Número Trece

Not many players have beaten Rafael Nadal at Roland Garros, only one active player had done that in Novak Djokovic, the other was Robin Soderling in 2009.

A Grand Slam win at Roland Garros this year was always going to be a tougher ask with all that is going on in the world. A new roof, new balls, a later time of year and colder weather were all the discussion in the early days of Roland Garros 2020.

Rafael Nadal came into this final knowing much more history was on the line

  • 100th win at Roland Garros
  • 13th title at Roland Garros
  • 20th Grand Slam title, equalling the haul of Roger Federer

Getting to Roland Garros title number thirteen was the quest and having spent 13 hours and 13 minutes on court to get to the final you would not have bet against him.

As I said, the early discussions were about everything but the tennis but Nadal despite his niggle with the new balls got on with it and hasn’t looked like a player who has hardly played in over six months.

With the roof being closed before the match had begun the talk switched to whether this would benefit Djokovic or Nadal with many choosing Djokovic but it was all Rafa!

The conditions have meant there has been less bounce on the ball and we know Rafa with his top-spin forehand does like to generate the bounce and Novak prefers a flatter ball. The world number one has taken great advantage of this throughout the tournament en-route to the final but maybe a slight overuse in the final?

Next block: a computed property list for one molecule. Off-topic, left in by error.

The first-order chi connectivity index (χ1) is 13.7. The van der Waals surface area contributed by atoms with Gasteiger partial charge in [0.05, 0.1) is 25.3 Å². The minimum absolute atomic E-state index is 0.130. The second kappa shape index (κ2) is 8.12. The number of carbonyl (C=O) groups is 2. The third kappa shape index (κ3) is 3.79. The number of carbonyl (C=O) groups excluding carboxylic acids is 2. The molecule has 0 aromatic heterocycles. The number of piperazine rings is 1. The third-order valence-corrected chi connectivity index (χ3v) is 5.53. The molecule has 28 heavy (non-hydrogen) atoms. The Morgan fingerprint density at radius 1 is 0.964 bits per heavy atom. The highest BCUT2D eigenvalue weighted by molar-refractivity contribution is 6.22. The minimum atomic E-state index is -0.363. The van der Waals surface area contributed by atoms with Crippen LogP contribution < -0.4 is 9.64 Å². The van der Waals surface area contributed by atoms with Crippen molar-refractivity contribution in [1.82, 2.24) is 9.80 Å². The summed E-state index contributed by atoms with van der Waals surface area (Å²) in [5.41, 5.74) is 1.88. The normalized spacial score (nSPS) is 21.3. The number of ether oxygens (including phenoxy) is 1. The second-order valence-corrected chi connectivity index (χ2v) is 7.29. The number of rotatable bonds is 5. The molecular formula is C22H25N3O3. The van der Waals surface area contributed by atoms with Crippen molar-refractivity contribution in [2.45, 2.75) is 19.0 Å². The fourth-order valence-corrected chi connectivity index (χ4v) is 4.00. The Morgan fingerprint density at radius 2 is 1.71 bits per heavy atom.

The power Djokovic hit through in the final was greater than Nadal, 82mph off the forehand and 75mph on the backhand but Nadal was just 75mph on the forehand and 68mph of the backhand on average but he danced around the Philippe Chatrier court in sublime style.

Not many players dish out a 6-0 to Novak Djokovic but Nadal did and it didn’t have the feeling of a 6-0 set at all and that is the credit of the level of Nadal during the match. Time and time again he played with a picture in his head, he barely missed a serve and opened up the court with his forehand and struck with his backhand.

We rightfully rave about his forehand but the bullet-like backhand cross court was delightful throughout. The forehand did kick up nicely off the court to invite Djokovic but also put him on the back foot and nothing the Serb tried could break the defence of the Spaniard who cruised to the win.

100th win at Roland Garros and 13th title sealed.

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